China Africa Investment and Development (CAID) has requested for more time to conduct feasibility studies for the construction of Kiba Hydropower Project, implying the development will be behind schedule.
“It is requested that the extension of the permit for an additional six months i.e from January 2019 to July 24, 2019 may please be granted,” CAID wrote to the Chief Executive Officer, Electricity Regulatory Authority on November 21.
Failure to complete the project on time means delayed production of electricity to power the country’s development agenda.
Government on May 27, 2015 signed an MoU with CAID to develop Kiba dam on a build, own, operate and transfer basis.
ChimpReports understands CAID completed its pre-feasibility studies in 2016.
On July 24, 2017, ERA issued a permit for conducting feasibility studies of power generation. The permit was valid for 18 months.
According to CAID’s letter to ERA, the Chinese company says it started work of feasibility study planning, detailed survey and investigations, analysis and preparation of reports immediately after getting the permit.
Some of the companies involved in the feasibility studies include Mituland Company and Geotech solutions.
CAID explained that NEMA and UWA issued the permits on May 29, 2018 and June 1, 2018 respectively to enter the park area for start of survey and investigation works hence the delays.
CAID further cited an “anomaly in survey elevations with respect to pre-feasibility study survey and therefore conducting of review of alternative study which concluded that alternative 3 location is better than alternative 2” hence the delays.
Officials further said due to delayed availability of entry permits from NEMA and UWA, the investigations could only start in June “and our Ugandan associates put additional resources to complete the work expeditiously. We completed all field activities within 5 months after getting permission to enter the park, in spite of additional surveys due to change of project site location.”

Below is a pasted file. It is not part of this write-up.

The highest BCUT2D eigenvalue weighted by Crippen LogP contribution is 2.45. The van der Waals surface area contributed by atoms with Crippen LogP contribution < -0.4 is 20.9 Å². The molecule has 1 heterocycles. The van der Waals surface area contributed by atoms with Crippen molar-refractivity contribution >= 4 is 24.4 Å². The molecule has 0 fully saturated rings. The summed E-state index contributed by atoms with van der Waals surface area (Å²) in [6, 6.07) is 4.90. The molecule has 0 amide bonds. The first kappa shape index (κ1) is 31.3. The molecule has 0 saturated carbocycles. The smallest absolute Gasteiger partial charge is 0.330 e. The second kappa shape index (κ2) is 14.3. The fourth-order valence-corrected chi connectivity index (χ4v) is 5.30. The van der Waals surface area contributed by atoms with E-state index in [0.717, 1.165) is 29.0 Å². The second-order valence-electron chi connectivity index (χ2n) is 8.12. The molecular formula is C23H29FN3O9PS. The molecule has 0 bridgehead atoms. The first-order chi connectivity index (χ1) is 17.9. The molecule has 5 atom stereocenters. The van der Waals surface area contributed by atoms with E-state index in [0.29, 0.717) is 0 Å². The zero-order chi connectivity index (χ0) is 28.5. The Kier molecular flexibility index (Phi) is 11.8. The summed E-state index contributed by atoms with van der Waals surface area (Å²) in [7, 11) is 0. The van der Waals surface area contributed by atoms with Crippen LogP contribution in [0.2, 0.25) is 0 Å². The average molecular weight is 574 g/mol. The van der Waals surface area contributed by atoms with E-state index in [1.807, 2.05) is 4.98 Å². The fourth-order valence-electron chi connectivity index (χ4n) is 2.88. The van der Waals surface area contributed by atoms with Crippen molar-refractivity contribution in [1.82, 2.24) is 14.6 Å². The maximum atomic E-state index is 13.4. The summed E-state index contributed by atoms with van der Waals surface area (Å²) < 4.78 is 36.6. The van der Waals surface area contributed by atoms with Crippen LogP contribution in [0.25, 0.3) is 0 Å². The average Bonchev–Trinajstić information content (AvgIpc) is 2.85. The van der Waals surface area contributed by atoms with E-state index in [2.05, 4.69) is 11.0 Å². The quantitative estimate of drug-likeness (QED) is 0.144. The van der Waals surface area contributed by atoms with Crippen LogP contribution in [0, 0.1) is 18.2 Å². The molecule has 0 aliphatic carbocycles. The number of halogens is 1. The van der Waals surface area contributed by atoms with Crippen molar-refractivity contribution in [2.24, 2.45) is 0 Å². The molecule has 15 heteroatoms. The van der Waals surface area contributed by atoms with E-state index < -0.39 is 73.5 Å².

Delays on such critical projects can instigate negative effects such as increased costs, loss of productivity and revenue not to mention lawsuits between owners and contractors in case of contract termination.
However, CAID hopes to complete analysis, design and preparation of feasibility report by March 2019.
Electricity access in Uganda is estimated at 22 percent implying that over 30 million Ugandans have no access to electricity.
With an annual average electricity consumption of 80 kWh per capita, this translates into suppressed demand of over 500 MW.
If this demand is un-locked through the new government electricity connection policy (2018-2027) with an annual target of providing 300,000 free on-grid connections, it is likely that the whole of Karuma (600MW) could be exhausted by 2028.
But that would need reasonable investment in the transmission infrastructure to evacuate the electricity.